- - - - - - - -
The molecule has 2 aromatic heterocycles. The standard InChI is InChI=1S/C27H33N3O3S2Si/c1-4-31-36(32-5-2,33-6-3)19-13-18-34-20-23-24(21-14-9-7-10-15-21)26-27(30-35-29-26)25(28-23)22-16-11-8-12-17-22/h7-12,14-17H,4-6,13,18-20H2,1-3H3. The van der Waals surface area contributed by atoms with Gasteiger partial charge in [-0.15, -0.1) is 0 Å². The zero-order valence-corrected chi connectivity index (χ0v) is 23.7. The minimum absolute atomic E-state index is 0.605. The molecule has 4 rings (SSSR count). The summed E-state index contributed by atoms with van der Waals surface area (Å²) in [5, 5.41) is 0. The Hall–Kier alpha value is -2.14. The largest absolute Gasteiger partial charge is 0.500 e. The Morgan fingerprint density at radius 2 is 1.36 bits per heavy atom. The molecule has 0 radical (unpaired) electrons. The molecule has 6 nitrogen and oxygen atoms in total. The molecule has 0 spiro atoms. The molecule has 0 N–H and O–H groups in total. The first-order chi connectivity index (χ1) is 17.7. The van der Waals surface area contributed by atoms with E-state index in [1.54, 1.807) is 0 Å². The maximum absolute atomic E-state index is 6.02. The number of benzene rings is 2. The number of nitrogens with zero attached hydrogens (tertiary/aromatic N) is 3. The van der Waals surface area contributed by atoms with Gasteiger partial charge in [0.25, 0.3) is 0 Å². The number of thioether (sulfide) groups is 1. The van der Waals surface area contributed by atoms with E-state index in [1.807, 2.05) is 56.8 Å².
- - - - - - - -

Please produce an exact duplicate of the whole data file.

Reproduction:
The molecule has 2 aromatic heterocycles. The standard InChI is InChI=1S/C27H33N3O3S2Si/c1-4-31-36(32-5-2,33-6-3)19-13-18-34-20-23-24(21-14-9-7-10-15-21)26-27(30-35-29-26)25(28-23)22-16-11-8-12-17-22/h7-12,14-17H,4-6,13,18-20H2,1-3H3. The van der Waals surface area contributed by atoms with Gasteiger partial charge in [-0.15, -0.1) is 0 Å². The zero-order valence-corrected chi connectivity index (χ0v) is 23.7. The minimum absolute atomic E-state index is 0.605. The molecule has 4 rings (SSSR count). The summed E-state index contributed by atoms with van der Waals surface area (Å²) in [5, 5.41) is 0. The Hall–Kier alpha value is -2.14. The largest absolute Gasteiger partial charge is 0.500 e. The Morgan fingerprint density at radius 2 is 1.36 bits per heavy atom. The molecule has 0 radical (unpaired) electrons. The molecule has 6 nitrogen and oxygen atoms in total. The molecule has 0 spiro atoms. The molecule has 0 N–H and O–H groups in total. The first-order chi connectivity index (χ1) is 17.7. The van der Waals surface area contributed by atoms with E-state index in [1.54, 1.807) is 0 Å². The maximum absolute atomic E-state index is 6.02. The number of benzene rings is 2. The number of nitrogens with zero attached hydrogens (tertiary/aromatic N) is 3. The van der Waals surface area contributed by atoms with Gasteiger partial charge in [0.25, 0.3) is 0 Å². The number of thioether (sulfide) groups is 1. The van der Waals surface area contributed by atoms with E-state index in [1.807, 2.05) is 56.8 Å².